It’s been several years since I attempted a redesign of my curricular website, which holds trusty old handouts, some of which I tweak on a regular basis, and some of which I haven’t touched in years. I’ve been thinking a lot about navigation and layout, especially now that most people’s computer monitors have fairly high resolution, and the growing number of widescreen monitors is opening up some space on the right-hand side of my web pages, which I hadn’t previously been using. I’ve already put a “recent related entries” feature on the individual blog entry pages (the system selects those automatically based on category… it’s not perfect, becuase it doesn’t weight more heavily an entry that shares three cateogries as more similar to an entry that just shares one category with the current entry, but it’s better than nouthing).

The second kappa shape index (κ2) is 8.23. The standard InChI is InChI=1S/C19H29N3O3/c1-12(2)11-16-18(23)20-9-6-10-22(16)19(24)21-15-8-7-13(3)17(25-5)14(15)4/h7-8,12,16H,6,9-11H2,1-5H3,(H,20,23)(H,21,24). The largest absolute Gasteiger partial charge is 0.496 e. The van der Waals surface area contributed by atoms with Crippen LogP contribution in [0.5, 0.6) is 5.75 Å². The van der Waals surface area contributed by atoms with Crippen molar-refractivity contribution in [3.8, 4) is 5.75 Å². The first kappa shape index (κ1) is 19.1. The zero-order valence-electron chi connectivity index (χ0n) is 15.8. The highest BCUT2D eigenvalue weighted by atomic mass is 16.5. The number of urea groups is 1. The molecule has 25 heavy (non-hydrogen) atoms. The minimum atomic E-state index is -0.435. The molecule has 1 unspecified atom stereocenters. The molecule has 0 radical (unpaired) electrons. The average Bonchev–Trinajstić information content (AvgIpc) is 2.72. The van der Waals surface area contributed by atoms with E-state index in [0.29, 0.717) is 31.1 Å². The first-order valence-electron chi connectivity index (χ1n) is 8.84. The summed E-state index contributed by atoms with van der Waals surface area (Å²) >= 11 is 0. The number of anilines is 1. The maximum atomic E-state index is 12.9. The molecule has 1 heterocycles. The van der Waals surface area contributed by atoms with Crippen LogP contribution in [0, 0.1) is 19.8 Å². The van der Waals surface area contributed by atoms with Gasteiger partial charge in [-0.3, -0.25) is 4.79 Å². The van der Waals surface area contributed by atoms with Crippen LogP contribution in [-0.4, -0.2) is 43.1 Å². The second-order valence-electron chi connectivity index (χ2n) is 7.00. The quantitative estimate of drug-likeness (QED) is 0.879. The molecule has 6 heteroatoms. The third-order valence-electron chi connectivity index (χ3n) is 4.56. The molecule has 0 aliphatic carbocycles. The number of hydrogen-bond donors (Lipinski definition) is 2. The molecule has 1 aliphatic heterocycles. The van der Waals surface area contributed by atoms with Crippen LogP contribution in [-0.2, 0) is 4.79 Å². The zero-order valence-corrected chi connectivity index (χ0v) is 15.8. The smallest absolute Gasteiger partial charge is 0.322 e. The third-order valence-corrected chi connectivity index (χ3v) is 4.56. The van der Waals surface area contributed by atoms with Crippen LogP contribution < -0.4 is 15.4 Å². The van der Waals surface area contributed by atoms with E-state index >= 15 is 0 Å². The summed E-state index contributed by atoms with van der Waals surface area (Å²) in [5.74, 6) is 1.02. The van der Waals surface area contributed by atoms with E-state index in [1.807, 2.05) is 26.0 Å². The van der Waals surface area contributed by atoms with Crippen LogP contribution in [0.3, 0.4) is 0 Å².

I was reading a Washington Times article on the press coverage of Obama’s doings, when I noticed this widget.
As one would guess from the triangle over on the right, when you click on the headline, a box opens up. But if you see an open box, and you want to visit the article on the other side of the link, if you do what comes naturally — clicking the title — what happens is the window closes up. You have to click it again to open it, then click on the tiny word “view >”. (I don’t want to “view” it… I want to “read” it! But that’s beside the point.)
To my mind, the collapsing menu thing is done better at the Evening Standard, where the panels will glide open when you hover the mouse pointer over the title. (Horrors! I just checked, and the mouse-over menu at the Evening Standard doesn’t appear to be working anymore.)